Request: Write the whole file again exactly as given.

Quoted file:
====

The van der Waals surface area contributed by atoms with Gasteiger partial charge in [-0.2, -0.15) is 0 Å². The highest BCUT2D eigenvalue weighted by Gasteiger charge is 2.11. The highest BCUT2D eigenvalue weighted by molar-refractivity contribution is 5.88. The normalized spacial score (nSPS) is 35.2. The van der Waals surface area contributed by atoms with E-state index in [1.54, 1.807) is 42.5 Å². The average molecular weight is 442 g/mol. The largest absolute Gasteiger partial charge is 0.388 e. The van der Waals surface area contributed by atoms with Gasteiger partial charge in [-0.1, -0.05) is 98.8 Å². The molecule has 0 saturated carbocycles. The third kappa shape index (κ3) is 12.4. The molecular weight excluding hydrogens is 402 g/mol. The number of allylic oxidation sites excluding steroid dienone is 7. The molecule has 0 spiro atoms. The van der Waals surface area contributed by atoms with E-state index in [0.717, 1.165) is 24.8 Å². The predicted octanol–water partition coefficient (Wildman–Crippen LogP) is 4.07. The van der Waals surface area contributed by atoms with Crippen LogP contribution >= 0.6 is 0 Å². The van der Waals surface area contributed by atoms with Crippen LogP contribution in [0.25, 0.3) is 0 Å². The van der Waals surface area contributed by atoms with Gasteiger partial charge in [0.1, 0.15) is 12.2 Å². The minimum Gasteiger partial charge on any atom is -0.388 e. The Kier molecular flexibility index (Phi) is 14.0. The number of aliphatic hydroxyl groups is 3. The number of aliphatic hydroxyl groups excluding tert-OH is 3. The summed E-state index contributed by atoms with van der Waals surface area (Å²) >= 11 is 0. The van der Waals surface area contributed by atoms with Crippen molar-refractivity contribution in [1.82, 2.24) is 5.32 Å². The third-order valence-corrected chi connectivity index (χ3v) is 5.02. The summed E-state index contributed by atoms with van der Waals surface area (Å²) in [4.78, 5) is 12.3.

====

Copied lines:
The van der Waals surface area contributed by atoms with Gasteiger partial charge in [-0.2, -0.15) is 0 Å². The highest BCUT2D eigenvalue weighted by Gasteiger charge is 2.11. The highest BCUT2D eigenvalue weighted by molar-refractivity contribution is 5.88. The normalized spacial score (nSPS) is 35.2. The van der Waals surface area contributed by atoms with E-state index in [1.54, 1.807) is 42.5 Å². The average molecular weight is 442 g/mol. The largest absolute Gasteiger partial charge is 0.388 e. The van der Waals surface area contributed by atoms with Gasteiger partial charge in [-0.1, -0.05) is 98.8 Å². The molecule has 0 saturated carbocycles. The third kappa shape index (κ3) is 12.4. The molecular weight excluding hydrogens is 402 g/mol. The number of allylic oxidation sites excluding steroid dienone is 7. The molecule has 0 spiro atoms. The van der Waals surface area contributed by atoms with E-state index in [0.717, 1.165) is 24.8 Å². The predicted octanol–water partition coefficient (Wildman–Crippen LogP) is 4.07. The van der Waals surface area contributed by atoms with Crippen LogP contribution >= 0.6 is 0 Å². The van der Waals surface area contributed by atoms with Crippen LogP contribution in [0.25, 0.3) is 0 Å². The van der Waals surface area contributed by atoms with Gasteiger partial charge in [0.1, 0.15) is 12.2 Å². The minimum Gasteiger partial charge on any atom is -0.388 e. The Kier molecular flexibility index (Phi) is 14.0. The number of aliphatic hydroxyl groups is 3. The number of aliphatic hydroxyl groups excluding tert-OH is 3. The summed E-state index contributed by atoms with van der Waals surface area (Å²) >= 11 is 0. The van der Waals surface area contributed by atoms with Crippen molar-refractivity contribution in [1.82, 2.24) is 5.32 Å². The third-order valence-corrected chi connectivity index (χ3v) is 5.02. The summed E-state index contributed by atoms with van der Waals surface area (Å²) in [4.78, 5) is 12.3.